For me it was a lifting of the fog, a clarity to my thoughts, a sense of being pulled out of a quagmire.
Those little pills have slowly helped me to think more clearly without the gloomy shadow of darkness hanging around my brain.
I think I have been taking some form of medication for most of my life. It started early on with medication for childhood conditions of Asthma and Eczema. Fortunately I don’t have to take such harsh drugs as prednisone with its side effects anymore. There are far better medications now available for my asthma too.
I also have an egg allergy where I can have a life threatening anaphylactic reaction. This has slightly improved over my life, but I still can react pretty badly.
I am used to my body not functioing at 100%. That my body is fragile and vulnerable. That taking medications and being careful is just part of life.
Are you ok with your body being vulnerable and fragile to unwellness?
I have also prayed for and received quiet prayer for healing. Has it happened? Yes and No. In some ways I am a lot healthier than I was. I still have asthma and an egg allergy and now clinical depression.
There has, however, been an overall improvement in my health. Whether that has been through medication or God’s healing power I don’t quite know. I would rather think that it is a combination of both.
God partnering with the creative genius of his people to help discover new cures whether they be medication or otherwise. My daughter is part of a team researching Parkinsons. May God guide her thinking!
I know some people are medication resistant for mental illness interventions. I know that there are often side effects to medication. I know this because I have seen it in myself and others.
I also know the effects of not making the best use of what is on offer.
I have also talked with those who feel that taking medication might be against Gods will for them, that they might be
Recently I have been reading Jesus Wept by Barbara Crafton where she quotes Gerald May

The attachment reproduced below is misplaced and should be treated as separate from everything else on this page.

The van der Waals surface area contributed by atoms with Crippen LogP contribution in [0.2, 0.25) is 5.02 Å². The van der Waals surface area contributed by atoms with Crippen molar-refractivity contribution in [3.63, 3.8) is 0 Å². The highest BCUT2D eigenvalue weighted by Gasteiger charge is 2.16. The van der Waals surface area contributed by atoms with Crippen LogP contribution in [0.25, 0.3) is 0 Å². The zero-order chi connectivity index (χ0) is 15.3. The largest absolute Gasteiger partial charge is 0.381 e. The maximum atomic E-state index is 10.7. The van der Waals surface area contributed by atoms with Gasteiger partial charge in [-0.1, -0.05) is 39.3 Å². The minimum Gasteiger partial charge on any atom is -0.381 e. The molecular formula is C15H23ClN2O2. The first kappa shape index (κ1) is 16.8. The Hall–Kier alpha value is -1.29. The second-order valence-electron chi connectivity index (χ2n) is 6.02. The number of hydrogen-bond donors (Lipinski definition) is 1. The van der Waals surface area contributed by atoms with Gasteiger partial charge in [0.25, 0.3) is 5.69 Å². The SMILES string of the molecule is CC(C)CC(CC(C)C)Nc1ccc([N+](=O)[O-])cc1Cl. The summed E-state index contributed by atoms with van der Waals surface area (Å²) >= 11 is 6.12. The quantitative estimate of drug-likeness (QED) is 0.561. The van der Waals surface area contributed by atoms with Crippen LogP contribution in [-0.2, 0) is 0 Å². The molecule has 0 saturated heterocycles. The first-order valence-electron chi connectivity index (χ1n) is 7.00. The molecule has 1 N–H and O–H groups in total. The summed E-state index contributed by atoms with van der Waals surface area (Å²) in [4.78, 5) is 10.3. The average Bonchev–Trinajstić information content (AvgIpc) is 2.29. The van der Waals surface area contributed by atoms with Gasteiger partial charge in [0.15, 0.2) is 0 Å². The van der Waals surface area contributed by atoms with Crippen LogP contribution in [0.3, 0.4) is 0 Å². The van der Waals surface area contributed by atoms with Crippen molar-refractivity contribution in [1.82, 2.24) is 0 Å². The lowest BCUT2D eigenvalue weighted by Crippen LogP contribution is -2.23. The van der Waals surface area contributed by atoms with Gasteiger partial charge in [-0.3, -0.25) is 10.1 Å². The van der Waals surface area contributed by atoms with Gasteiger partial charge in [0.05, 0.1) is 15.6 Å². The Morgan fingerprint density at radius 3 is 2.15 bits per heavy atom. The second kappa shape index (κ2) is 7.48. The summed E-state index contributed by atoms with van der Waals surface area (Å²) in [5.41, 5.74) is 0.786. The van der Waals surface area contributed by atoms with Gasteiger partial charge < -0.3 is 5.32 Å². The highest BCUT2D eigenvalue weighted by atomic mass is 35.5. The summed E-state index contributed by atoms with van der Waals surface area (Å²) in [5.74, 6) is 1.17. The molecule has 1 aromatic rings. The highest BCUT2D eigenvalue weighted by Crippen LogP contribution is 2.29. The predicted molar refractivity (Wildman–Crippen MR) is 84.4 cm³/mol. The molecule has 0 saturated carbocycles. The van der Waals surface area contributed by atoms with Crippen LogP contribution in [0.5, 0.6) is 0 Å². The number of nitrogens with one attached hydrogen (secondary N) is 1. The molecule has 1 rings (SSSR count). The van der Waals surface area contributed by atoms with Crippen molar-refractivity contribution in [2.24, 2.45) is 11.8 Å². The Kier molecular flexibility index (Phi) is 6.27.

There is a persisting notion in some circles that the medications used to treat depression and other psychiatric illnesses can somehow interfere with deeper spiritual processes such as the dark night [of the soul].
Nothing could be further from the truth. To my mind, there is never an authentic spiritual reason to let any illness go untreated. . . . I am not certain why people still think that medication can interfere with God’s work in human souls. Perhaps it is because medications are frequently abused and sometimes substituted for the spiritual consolations people seek. Or perhaps it is the memory of older psychiatric medications that accomplished little but sedation.
More likely, it is probably due to the persisting ancient dualism between matter and spirit—that things of the flesh like chemicals can have nothing but a negative effect on the “higher” things of the spirit. In order to believe this, though, one’s theology would have to hold that God’s grace is so weak and ineffective that a chemical compound can block it. Gerald May
Taking medication is not a sign of weakness.
Taking medication is not a sign of lack of faith.
Taking medication is not limiting God’s hand to heal.
Taking medication is not an act of disobedience.
Taking medication may in fact be part of the healing gift that God is just waiting for you to say ‘Yes’ to.